“eSports is a massive area of growth – the industry is expecting eSports to be more popular in terms of viewers than F1 and NFL and NHL combined by 2020. There are millions of people that would rather watch someone else play Minecraft than watch Eastenders; people like us can’t afford to pooh-pooh that as a fad or whatever because it’s anything but. People can see the graphics from a stream and think, ‘Well why can’t my PC do that?’, so it’s a driver of new business for us.”
Chillblast gets hundreds of requests every week from eSports, Twitch and YouTube channels, and while it doesn’t yet sponsor eSports teams as it says it’s hard to measure response on those, it does partner with some of the bigger video channels. It has a deal with Yogscast and produces branded PCs based on the popular UK gaming channel.
Licences are important to Chillblast’s strategy. The firm has teamed up with 20th Century Fox in the past to make co-branded PCs around Rise of the Planet of the Apes, and it’s signed a deal with Warner Bros to bring official Batman PCs to market.
It also partners with independent game developers, including the likes of R8 Games, which is making the spiritual successor to classic racing game Wipeout. Chillblast kits out their entire office and workstations, and in exchange it will appear in the game in the form of a branded racing team and vehicle that players will be able to drive.
Looking at other growth areas, Chillblast is seeing more of its customers turning to small form factors and laptops as technology improves.
“Laptops are one of the strongest areas of growth within our business and that’s really been driven by a massive improvement in the quality of the product,” Miles comments. “On a £1,000 laptop, you can now get 80 per cent of the performance from a £1,000 desktop.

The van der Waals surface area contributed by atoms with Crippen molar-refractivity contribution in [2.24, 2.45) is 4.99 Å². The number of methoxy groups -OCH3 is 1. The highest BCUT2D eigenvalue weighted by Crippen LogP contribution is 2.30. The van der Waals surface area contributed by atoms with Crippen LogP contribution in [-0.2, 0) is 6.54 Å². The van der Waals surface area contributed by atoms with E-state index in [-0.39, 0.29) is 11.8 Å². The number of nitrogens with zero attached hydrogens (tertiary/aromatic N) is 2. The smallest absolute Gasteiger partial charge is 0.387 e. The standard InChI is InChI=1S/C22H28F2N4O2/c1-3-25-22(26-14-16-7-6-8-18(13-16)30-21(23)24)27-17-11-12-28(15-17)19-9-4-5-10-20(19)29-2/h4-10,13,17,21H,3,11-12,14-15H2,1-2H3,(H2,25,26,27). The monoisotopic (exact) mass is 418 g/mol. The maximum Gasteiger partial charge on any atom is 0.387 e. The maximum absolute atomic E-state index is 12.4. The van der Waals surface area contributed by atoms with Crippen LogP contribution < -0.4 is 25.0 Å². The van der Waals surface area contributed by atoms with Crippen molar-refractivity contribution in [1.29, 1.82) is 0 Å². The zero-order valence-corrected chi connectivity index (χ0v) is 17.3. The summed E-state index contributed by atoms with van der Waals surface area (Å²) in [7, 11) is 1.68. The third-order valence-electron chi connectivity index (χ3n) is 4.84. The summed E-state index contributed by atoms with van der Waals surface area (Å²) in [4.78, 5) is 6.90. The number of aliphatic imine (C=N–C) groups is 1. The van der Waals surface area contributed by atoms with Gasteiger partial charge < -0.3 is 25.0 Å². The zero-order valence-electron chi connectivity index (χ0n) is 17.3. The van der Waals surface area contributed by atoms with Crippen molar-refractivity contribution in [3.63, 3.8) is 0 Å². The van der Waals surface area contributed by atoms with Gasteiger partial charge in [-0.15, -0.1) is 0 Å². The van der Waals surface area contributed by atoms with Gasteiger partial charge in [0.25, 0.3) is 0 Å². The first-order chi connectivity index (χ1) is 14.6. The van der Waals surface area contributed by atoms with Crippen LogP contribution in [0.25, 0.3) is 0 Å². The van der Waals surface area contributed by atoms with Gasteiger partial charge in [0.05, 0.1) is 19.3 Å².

“We also have a small form factor system called the Fusion Nano, which is half the size of the market-leading Bitfenix Prodigy case. The Nano is overclocked, has a quad core chip, i5 or i7, GTX 970, 16GB solid state, and dedicated hybrid. We’re seeing gamers embrace that small form factor.”
While its machines sell well, Chillblast has actually stepped back from individual component sales. Why?
“It’s such a massive business and requires a lot of focus, we don’t want to take our eyes off of our core business to try and compete with the likes of Ebuyer and Dabs,” Miles explains. “They know that business very well; yes we could go out with lower prices but we don’t want to trigger a price war, that doesn’t help anybody.”
From B2C to B2B
Chillblast is proud of its standing in the consumer PC market. It has won PC Pro’s customer satisfaction excellence award for five years in a row, says it has the best Trustpilot rating for an SI and has racked up a total of 15 ‘best PC brand’ awards across the board.